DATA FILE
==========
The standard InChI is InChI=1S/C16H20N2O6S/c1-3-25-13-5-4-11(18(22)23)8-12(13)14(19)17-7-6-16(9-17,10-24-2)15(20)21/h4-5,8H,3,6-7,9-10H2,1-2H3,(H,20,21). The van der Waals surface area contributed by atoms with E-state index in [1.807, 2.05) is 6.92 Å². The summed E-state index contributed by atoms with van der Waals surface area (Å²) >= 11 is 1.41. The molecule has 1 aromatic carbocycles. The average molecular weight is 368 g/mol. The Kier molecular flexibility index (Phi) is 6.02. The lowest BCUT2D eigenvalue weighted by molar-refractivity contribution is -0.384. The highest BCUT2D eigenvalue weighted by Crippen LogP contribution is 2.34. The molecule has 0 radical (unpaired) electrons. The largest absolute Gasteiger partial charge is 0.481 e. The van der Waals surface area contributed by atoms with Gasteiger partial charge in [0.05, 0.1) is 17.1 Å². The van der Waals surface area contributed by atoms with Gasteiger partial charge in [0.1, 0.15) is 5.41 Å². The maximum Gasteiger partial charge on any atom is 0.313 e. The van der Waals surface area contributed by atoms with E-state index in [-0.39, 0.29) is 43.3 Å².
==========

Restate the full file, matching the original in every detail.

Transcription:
The standard InChI is InChI=1S/C16H20N2O6S/c1-3-25-13-5-4-11(18(22)23)8-12(13)14(19)17-7-6-16(9-17,10-24-2)15(20)21/h4-5,8H,3,6-7,9-10H2,1-2H3,(H,20,21). The van der Waals surface area contributed by atoms with E-state index in [1.807, 2.05) is 6.92 Å². The summed E-state index contributed by atoms with van der Waals surface area (Å²) >= 11 is 1.41. The molecule has 1 aromatic carbocycles. The average molecular weight is 368 g/mol. The Kier molecular flexibility index (Phi) is 6.02. The lowest BCUT2D eigenvalue weighted by molar-refractivity contribution is -0.384. The highest BCUT2D eigenvalue weighted by Crippen LogP contribution is 2.34. The molecule has 0 radical (unpaired) electrons. The largest absolute Gasteiger partial charge is 0.481 e. The van der Waals surface area contributed by atoms with Gasteiger partial charge in [0.05, 0.1) is 17.1 Å². The van der Waals surface area contributed by atoms with Gasteiger partial charge in [0.1, 0.15) is 5.41 Å². The maximum Gasteiger partial charge on any atom is 0.313 e. The van der Waals surface area contributed by atoms with E-state index in [-0.39, 0.29) is 43.3 Å².